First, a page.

Way back when Jakarta was known as Batavia, no one would have imagined the city tucked on the northern coast of Java would turn into the region’s Manhattan; its nickname is The Big Durian for a reason. Depending on your definition of the city limits, Jakarta teems with upwards of 30 million people, ranking it alongside Tokyo, Mexico City and the Pearl River Delta for urban sprawl. Like many Asian cities, the reminders of the country’s colonial past and its influences linger in the central post office, the medical school of the University of Indonesia, Jakarta Cathedral and the Bank of Indonesia among a clutch of hotels, government complexes and (now) office buildings. The post-Suharto era has been, at times, as turbulent as the 1960s and ’70s, but Jakarta is generally considered a beacon of reform in Indonesia worthy of social- political attention and foreign investment.
Indonesia had a pretty good year in 2011, with 6.5 percent overall economic growth — rooted in manufacturing, financial services and agriculture (coffee’s nickname, “java,” didn’t just fall from the sky) — year-on-year as of the second quarter according to research by Colliers International. The office sector is in good shape, with office rents at a 14-year high and so-called expatriate housing and apartment rental rates are expected to rise in the wake of a strengthening Rupiah. On average, apartments in prime CBD districts boasted steady prices and rental rates in 2011, but could surge over time when rising land prices and construction cost catch up to each other. Meanwhile, upmarket international standard housing rentals in Jakarta can (relatively speaking) rival those found in The Big Apple: Colliers also reported that a five- bedroom, 12,000-square foot plus house in upscale Pondok Indah or Kebayoran Baru could fetch US$15,000 per month; flats were running almost US$6,000 in the same neighbourhoods.
Based on those fundamentals, urban Jakarta is indeed an investor’s market. “The residential market is divided into two main areas: the landed housing sector and the high-rise residential sector,” begins Anton Sitorus, associate director and head of research at Jones Lang LaSalle in Jakarta. “The landed housing sector is centred on local demand. Development of landed housing in Jakarta right now is not popular because of the land price situation. Most developments are located in the outskirts. Meanwhile development in the city is dominated by condominiums, and so far that is dominated by investors. Most Indonesians still don’t make a habit of living in a high-rise. Investors are looking at condominiums they’re looking for capital gains and potential rental income.” And Jakarta has plenty of stock in a balanced market, neither too much nor too little. “In the past developers were very aggressive but right now they’re being careful with their launches. The current situation is better and the growth of supply and demand will be better,” Sitorus finishes.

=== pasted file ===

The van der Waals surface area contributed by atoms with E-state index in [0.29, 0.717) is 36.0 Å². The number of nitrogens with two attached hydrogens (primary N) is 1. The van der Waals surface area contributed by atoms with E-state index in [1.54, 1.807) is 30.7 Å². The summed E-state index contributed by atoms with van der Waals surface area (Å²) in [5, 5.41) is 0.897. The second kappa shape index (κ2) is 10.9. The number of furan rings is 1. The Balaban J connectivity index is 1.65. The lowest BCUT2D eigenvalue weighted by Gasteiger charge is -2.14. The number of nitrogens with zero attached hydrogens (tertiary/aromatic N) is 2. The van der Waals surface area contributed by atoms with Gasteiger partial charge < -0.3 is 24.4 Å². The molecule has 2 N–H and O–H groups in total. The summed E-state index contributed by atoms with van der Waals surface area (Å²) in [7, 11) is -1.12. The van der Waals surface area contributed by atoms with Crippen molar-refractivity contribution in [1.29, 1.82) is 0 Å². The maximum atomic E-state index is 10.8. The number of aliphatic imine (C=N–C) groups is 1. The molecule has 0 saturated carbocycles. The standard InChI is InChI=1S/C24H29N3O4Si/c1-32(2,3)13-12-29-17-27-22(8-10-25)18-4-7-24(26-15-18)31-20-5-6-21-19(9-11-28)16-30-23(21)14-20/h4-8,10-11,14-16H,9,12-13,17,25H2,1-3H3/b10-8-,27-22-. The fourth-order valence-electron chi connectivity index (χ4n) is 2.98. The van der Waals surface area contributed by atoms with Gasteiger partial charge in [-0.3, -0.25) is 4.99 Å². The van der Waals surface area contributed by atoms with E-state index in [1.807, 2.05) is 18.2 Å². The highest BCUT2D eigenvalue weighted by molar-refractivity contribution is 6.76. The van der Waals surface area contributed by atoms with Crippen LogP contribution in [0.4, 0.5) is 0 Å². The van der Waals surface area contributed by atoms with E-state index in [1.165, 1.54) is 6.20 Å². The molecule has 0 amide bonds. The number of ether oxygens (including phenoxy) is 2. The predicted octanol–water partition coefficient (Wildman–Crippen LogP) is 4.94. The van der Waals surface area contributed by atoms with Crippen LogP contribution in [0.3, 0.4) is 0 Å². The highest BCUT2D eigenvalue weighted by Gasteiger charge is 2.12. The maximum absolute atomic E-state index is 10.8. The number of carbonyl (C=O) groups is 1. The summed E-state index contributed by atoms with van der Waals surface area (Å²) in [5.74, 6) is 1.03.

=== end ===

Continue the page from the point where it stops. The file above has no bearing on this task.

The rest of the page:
If anything is putting a crimp in Jakarta’s physical growth it could be its miserable traffic conditions. What makes Jakarta pedestrian-friendly is also what makes it emblematic of Asian traffic madness, and it’s driving people into the city as opposed to out of it. Sitorus agrees that, like Bangkok, Jakartans are swinging away from house dwelling to apartment living, but they’re doing it partially by necessity. “Until now condominium buyers have been investors. But slowly and gradually we’ve seen the number of people buying condominiums for occupation is rising,” he notes. “One of the major factorscausing that trend is traffic. As I mentioned, normally Indonesians, young families, look to buy landed houses. But because traffic is so bad it’s difficult to get to the office from [the outskirts], and so more and more people are considering buying condominiums in the city.”
Corporate and expatriate demand is on the uptick too, particularly over the last two years follow a stagnant period between 2000 and 2008, even in light of the second major stumbling block to Jakarta investment. “The market is still generally domestic demand. It’s not as attractive as Singapore or Hong Kong, or even Kuala Lumpur because the regulations regarding property ownership here don’t allow foreigners to buy property directly,” Sitorus notes. “According to law in Indonesia foreign nationals can buy property if it’s built on land with hak pakai land title, sort of a right of use. However, almost no developers build projects on hak pakai land.” As is the case in Thailand, overseas investors require an Indonesian partner for most property purchases.
The outlook for 2012 in Jakarta is generally a positive one. Sitorus expects continued demand stemming from an environment of historically low interest rates coupled with increased business activity. “Just last month the Indonesian government announced a reduction of the base rate to 6 percent in the hope banks would follow by reducing commercial rates as well. I think this will have a positive impact on the residential sector. End users [are] looking to buy in this environment and investors will shift investments into alternates, including property. It will be positive for both sides.”